Using social technology in the workplace is more than just sending out an email telling employees to download and use the latest app. New tools have some amazing features and functionality, but to make social tools work for your workforce, you need to give the technology some “soul.”
A study conducted by the McKinsey Global Institute, found that when organizations fully implement social technologies, the potential exists to raise productivity among knowledge workers by 20% to 25%. The study also found, “Two-thirds of the value creation opportunity afforded by social technologies lies in improving communications and collaboration within and across enterprises.”
There’s an appropriate approach to improving communication and collaboration with social technologies, however. This is where giving the technology some soul comes into place. This is where it helps to align company culture with social technology engagement by delivering meaning for using the technology, inspiring motivation, and setting the best method for adoption and usage.
It’s important to determine meaning for using social technologies by looking at both operational goals and organizational cultural elements, including vision, values, practices, people, and environment. With these elements in mind, evaluate the use of tools by exploring them in the context of value creation: How will the usage of a technology make work easier? How will it allow for goal attainment? How will value be added?
When a company decides to embark on an initiative to implement social technologies it’s because they’ve determined that the allocated time, effort, and resources will garner results, but there also needs to be an analysis of how implementation and adoption will be successful.
The first step in this process is evaluating the readiness of the organization by assessing the existing attitudes and behaviors of employees such as ascertaining if employees are ready, willing, and able to embrace the use of social technologies. Some individuals may be unwilling to adopt a new technology due to a variety of personal motivational factors including protection of self-interest, or fear of being viewed as unknowledgeable. There may also exist cultural norms or processes that hinder the abilities of employees to fully participate. The role of organizational leaders is to identify any of these motivational or ability barriers and then remove them.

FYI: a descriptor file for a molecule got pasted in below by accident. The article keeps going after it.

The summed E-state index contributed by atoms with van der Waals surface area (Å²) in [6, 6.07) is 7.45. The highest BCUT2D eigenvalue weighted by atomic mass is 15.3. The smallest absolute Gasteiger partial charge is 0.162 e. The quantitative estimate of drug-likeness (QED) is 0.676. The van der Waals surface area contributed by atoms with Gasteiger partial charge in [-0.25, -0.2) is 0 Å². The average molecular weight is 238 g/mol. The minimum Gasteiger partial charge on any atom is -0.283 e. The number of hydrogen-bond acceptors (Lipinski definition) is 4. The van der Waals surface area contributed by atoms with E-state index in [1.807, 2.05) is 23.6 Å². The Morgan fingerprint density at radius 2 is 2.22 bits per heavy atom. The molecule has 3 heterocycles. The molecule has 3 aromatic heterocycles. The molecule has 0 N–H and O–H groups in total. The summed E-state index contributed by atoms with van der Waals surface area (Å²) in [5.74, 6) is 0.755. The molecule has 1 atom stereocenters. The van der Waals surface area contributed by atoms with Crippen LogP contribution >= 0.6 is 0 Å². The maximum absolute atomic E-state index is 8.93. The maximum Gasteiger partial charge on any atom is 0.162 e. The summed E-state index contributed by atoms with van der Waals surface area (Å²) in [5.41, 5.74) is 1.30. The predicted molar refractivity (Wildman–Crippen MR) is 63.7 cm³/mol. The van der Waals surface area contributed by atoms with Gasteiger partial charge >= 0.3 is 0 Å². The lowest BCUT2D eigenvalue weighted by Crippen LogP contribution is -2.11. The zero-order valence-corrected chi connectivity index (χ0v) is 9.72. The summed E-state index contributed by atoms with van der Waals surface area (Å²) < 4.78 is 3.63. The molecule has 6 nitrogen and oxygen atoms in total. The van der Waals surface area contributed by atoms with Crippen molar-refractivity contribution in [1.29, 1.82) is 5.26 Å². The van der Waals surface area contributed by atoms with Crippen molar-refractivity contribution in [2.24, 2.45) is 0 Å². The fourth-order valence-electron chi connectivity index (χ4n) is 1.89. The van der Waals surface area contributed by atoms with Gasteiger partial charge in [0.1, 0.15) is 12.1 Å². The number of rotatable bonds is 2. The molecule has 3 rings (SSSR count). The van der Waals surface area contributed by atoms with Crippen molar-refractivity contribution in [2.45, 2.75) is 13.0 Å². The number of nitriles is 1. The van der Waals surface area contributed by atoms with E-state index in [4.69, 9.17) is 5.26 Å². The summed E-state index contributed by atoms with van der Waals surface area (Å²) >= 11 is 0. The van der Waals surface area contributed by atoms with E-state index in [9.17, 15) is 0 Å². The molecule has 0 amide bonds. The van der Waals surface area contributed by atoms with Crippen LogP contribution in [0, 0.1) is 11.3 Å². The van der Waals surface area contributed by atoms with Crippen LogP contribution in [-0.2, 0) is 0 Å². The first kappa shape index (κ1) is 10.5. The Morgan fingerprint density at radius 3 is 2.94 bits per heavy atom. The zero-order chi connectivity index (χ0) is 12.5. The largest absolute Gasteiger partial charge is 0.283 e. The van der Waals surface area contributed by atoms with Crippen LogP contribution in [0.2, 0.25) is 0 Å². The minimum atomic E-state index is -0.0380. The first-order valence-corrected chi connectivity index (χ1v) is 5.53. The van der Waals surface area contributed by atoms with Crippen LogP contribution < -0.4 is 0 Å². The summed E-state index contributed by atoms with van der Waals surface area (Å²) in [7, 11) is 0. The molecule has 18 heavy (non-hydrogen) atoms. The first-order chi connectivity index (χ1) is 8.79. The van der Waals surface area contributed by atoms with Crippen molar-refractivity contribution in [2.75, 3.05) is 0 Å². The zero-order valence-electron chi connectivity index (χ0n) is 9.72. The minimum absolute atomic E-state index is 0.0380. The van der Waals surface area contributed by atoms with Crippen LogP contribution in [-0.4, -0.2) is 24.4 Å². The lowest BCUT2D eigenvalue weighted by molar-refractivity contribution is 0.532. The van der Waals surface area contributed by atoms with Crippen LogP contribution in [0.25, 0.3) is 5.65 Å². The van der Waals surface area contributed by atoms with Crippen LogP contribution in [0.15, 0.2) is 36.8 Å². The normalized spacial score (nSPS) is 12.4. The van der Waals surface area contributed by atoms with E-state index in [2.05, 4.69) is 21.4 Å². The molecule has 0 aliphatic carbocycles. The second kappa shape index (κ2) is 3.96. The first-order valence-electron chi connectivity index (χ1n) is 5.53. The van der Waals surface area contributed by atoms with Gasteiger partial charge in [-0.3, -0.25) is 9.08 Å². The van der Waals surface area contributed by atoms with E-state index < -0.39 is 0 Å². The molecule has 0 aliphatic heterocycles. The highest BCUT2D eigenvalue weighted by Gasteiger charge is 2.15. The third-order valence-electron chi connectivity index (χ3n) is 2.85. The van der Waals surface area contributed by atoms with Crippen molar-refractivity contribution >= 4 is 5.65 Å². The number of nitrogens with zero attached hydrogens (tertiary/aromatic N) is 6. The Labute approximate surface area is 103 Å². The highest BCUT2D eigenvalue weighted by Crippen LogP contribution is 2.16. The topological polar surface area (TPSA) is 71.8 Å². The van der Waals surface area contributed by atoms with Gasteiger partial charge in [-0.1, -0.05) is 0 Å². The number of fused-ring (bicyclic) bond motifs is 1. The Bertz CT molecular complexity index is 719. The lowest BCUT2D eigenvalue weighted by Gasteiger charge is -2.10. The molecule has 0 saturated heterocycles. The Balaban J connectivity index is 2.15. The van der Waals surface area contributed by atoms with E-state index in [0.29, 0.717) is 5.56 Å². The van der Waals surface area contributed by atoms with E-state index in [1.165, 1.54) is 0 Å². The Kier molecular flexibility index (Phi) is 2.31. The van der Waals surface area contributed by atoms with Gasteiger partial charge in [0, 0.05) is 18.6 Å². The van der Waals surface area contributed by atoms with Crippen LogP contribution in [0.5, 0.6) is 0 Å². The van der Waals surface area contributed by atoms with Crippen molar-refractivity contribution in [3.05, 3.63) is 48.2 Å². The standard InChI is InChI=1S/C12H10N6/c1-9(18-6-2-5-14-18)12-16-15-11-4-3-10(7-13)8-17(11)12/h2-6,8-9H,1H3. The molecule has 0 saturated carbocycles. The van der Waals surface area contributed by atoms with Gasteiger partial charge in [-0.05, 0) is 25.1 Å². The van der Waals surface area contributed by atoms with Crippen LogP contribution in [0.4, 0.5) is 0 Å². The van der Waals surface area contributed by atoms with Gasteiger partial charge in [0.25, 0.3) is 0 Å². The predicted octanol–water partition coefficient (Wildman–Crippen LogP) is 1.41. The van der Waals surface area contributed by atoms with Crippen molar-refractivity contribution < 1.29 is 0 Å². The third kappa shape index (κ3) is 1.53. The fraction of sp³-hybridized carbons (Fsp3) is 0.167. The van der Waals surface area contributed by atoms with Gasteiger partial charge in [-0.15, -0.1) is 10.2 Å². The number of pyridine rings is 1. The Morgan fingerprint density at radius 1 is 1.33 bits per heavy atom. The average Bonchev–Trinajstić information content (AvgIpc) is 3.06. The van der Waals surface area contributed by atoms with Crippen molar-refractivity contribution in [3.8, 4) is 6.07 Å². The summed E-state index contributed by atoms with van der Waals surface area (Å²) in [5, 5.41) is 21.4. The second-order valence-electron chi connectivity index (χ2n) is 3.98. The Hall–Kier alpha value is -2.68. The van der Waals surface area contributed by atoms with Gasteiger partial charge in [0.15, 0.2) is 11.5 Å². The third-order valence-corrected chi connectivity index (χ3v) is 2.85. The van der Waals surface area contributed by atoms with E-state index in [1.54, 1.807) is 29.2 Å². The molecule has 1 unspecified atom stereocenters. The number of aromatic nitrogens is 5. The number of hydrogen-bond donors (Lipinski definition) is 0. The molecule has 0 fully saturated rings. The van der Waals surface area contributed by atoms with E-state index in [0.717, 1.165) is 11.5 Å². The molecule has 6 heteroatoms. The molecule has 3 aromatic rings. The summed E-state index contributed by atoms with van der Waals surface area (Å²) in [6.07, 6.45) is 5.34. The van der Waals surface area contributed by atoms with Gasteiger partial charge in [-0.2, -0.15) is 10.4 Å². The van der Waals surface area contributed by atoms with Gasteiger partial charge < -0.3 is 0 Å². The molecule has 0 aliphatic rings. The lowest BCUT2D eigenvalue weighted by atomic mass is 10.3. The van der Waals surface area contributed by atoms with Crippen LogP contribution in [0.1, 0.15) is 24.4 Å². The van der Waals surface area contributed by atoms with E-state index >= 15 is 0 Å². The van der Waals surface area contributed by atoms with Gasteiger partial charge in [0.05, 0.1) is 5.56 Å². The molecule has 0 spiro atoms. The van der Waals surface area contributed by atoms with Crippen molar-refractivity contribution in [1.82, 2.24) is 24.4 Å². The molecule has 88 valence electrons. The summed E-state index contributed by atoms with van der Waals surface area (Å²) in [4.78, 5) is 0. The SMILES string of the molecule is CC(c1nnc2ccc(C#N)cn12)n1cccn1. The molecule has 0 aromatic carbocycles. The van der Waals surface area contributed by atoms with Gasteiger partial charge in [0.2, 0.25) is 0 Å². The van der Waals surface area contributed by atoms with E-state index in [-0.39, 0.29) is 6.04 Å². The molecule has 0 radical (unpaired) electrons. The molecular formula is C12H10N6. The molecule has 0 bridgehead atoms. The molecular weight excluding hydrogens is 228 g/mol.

Incorporating the new use of tools or technologies in an organization may start at the top of the organization and trickle down or may begin at the bottom and move upwards. The IT Team, for example, may begin using a new instant messaging platform because it meets their needs. Other departments in the organization hear about it, see it in action, and then request access to the tool. Soon the use of this social technology grows organically and is being used throughout the organization.
Successful implementation of a social technology requires that leaders determine what type of rollout (top-down, bottom-up or a hybrid) will work best within their culture. In some organizations employees may resist implementation of new technologies if they see this change as being imposed from the senior leaders on high.[Tweet "Add value to your org by aligning social technology engagement with company culture @HRCloud."]
Add value to your organization by aligning social technology engagement with your company culture. Deliver meaning, inspire motivation, and determine your method of delivery. Take these steps to help your organization achieve financial improvement through time and cost-savings, process improvement through more effective collaboration, and contextual/people related value via enhanced communication, sharing, and employee empowerment and engagement.